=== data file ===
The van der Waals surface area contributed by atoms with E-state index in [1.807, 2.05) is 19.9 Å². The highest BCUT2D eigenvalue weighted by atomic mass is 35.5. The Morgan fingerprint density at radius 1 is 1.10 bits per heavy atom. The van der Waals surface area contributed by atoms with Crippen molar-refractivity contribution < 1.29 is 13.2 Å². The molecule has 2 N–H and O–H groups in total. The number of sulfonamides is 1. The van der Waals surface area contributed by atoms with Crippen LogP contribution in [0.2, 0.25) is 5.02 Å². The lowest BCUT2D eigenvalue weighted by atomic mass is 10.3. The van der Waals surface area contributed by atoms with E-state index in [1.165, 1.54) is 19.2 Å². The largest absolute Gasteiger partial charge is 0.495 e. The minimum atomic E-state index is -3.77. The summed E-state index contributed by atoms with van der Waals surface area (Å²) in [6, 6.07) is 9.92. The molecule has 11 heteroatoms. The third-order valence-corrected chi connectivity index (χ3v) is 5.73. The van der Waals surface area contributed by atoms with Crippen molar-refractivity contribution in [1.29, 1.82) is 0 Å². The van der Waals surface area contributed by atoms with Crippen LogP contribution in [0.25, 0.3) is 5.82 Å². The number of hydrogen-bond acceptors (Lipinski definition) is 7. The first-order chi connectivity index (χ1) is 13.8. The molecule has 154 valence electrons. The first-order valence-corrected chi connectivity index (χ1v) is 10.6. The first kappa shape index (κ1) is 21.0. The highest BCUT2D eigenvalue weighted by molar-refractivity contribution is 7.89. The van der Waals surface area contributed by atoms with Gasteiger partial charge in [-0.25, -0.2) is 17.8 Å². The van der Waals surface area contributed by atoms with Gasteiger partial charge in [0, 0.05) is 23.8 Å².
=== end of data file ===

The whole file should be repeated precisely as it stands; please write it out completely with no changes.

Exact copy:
The van der Waals surface area contributed by atoms with E-state index in [1.807, 2.05) is 19.9 Å². The highest BCUT2D eigenvalue weighted by atomic mass is 35.5. The Morgan fingerprint density at radius 1 is 1.10 bits per heavy atom. The van der Waals surface area contributed by atoms with Crippen molar-refractivity contribution < 1.29 is 13.2 Å². The molecule has 2 N–H and O–H groups in total. The number of sulfonamides is 1. The van der Waals surface area contributed by atoms with Crippen LogP contribution in [0.2, 0.25) is 5.02 Å². The lowest BCUT2D eigenvalue weighted by atomic mass is 10.3. The van der Waals surface area contributed by atoms with E-state index in [1.165, 1.54) is 19.2 Å². The largest absolute Gasteiger partial charge is 0.495 e. The minimum atomic E-state index is -3.77. The summed E-state index contributed by atoms with van der Waals surface area (Å²) in [6, 6.07) is 9.92. The molecule has 11 heteroatoms. The third-order valence-corrected chi connectivity index (χ3v) is 5.73. The van der Waals surface area contributed by atoms with Crippen molar-refractivity contribution in [1.29, 1.82) is 0 Å². The van der Waals surface area contributed by atoms with Crippen LogP contribution in [0.25, 0.3) is 5.82 Å². The number of hydrogen-bond acceptors (Lipinski definition) is 7. The first-order chi connectivity index (χ1) is 13.8. The molecule has 154 valence electrons. The first-order valence-corrected chi connectivity index (χ1v) is 10.6. The first kappa shape index (κ1) is 21.0. The highest BCUT2D eigenvalue weighted by molar-refractivity contribution is 7.89. The van der Waals surface area contributed by atoms with Gasteiger partial charge in [-0.25, -0.2) is 17.8 Å². The van der Waals surface area contributed by atoms with Gasteiger partial charge in [0, 0.05) is 23.8 Å².